0
  • Great article with lots of information. The crossover cable mentioned would work for 10/100, but for gigabit ethernet you must also crossover the blue and brown pairs. Unlike 10/100 ethernet, gigabit ethernet uses all eight conductors.
    0
  • reynodDon could you talk to Chris A and Joe and see if we could give a few hard copies of this book away as prizes for some of our users here in the forums who work hard to help others?How about a copy for each of the users who make the top ranks for the month of November ... under the Hardware sections of the forums?


    Heya Reynod,

    We had access to 10 copies of it for a contest that ran with the first few pieces of the book, but those were given away already.

    I agree that it's a great idea to reward the most active forum users, though. I'll get together with Joe and see if there's anything we can do there!

    Have a great weekend,
    Chris
    1
  • Thanks Chris.

    I feel a bit stupid now I missed it.

    It would be great if you could do something again though.

    I did PM Don Saturday to ask him.

    Cheers
    0
  • patch cables of those small lengths you just buy readymade - they're more sturdy anyway, and you can get them as any cable type (cat5e, 6a etc) .. and long's you don't add old cat5 or mix shielded with unshielded, cables really are the least difficult part of network building - although cisco want you to believe otherwise.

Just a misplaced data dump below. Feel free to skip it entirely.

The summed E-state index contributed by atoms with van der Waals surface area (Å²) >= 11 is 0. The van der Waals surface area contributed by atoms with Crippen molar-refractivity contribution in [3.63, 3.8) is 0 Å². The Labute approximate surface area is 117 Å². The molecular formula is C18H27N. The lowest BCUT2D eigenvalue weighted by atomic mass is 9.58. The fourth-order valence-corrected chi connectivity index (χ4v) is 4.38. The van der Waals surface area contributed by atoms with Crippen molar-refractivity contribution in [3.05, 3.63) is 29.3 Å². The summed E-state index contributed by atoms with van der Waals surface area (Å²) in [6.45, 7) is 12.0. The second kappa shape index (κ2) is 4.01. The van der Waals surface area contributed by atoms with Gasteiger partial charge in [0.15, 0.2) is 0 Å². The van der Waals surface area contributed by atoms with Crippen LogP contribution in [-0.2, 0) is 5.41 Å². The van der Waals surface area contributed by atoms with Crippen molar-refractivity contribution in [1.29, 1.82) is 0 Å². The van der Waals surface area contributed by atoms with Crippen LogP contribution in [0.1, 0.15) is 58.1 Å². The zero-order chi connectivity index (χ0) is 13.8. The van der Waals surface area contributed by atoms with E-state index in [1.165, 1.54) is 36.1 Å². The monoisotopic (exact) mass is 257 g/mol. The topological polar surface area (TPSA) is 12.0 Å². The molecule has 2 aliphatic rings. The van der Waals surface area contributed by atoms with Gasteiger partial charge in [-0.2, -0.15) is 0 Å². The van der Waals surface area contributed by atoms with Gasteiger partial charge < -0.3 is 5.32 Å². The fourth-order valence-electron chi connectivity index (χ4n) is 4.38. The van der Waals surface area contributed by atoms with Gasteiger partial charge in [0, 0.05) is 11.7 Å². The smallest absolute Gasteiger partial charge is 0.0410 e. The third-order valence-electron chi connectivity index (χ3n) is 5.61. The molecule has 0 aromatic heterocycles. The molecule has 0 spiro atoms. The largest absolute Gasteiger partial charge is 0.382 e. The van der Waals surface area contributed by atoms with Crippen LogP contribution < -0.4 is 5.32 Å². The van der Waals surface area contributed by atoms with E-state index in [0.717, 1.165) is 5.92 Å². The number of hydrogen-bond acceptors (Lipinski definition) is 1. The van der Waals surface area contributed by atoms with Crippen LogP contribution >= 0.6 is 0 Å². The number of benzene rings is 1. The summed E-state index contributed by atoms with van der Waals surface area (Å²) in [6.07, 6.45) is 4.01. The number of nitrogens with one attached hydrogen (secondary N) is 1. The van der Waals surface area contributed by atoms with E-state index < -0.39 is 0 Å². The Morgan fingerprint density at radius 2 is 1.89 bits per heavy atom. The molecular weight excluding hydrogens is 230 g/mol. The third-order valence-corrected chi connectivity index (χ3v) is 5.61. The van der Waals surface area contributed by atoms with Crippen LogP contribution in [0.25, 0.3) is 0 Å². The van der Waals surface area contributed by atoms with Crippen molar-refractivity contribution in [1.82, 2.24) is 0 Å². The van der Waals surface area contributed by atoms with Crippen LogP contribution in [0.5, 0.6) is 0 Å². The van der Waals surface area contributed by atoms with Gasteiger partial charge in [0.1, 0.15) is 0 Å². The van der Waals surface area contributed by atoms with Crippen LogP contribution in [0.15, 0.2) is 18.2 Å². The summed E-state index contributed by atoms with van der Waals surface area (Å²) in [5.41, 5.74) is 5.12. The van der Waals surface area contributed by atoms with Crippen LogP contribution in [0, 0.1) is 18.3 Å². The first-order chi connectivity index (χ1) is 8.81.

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  • completely amazed at how many errors are in page 2
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  • Either I'm missing to read something or the article on page 3 does not note, that to make Patch Cables you must use a different type, multi-filament copper cable instead of the standard in-wall one-wire solid copper conductors that get cut when you crimp. Huge mistake
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  • Shielded twisted pair (STP) refers to the amount of insulation around the cluster of wires

    There is no "amount" it does have a shield.

    it was first thought that shielding the cable from external interference was the best way to reduce interference and provide for greater transmission speeds. However, it was discovered that twisting the pairs of wires is a more effective way to prevent interference

    No. Shielding is better. But the trick on twisting is that we are talking about "differential" signals. If not, twisting would be useless. Twisting to cables cancel each others emissions and emissions from other places to the cable are canceled too.

    10GBE pros say you should not wire UTP but only STP.

    Need cable lengths longer than the lengths you can buy preassembled

    Never buy preassembled cables. Can't assemble cable as I said before on mono-filament cable.
    One filament wires can't be twisted or take turns or >90 degrees. There's a big chance they can break. Can't wire thru a pipes with the RJ45 plug on it.

    Use Jacks. Buy machine assembled/tested multi-filament patch cords from the jack to the computer/router/printer/switch, whatever.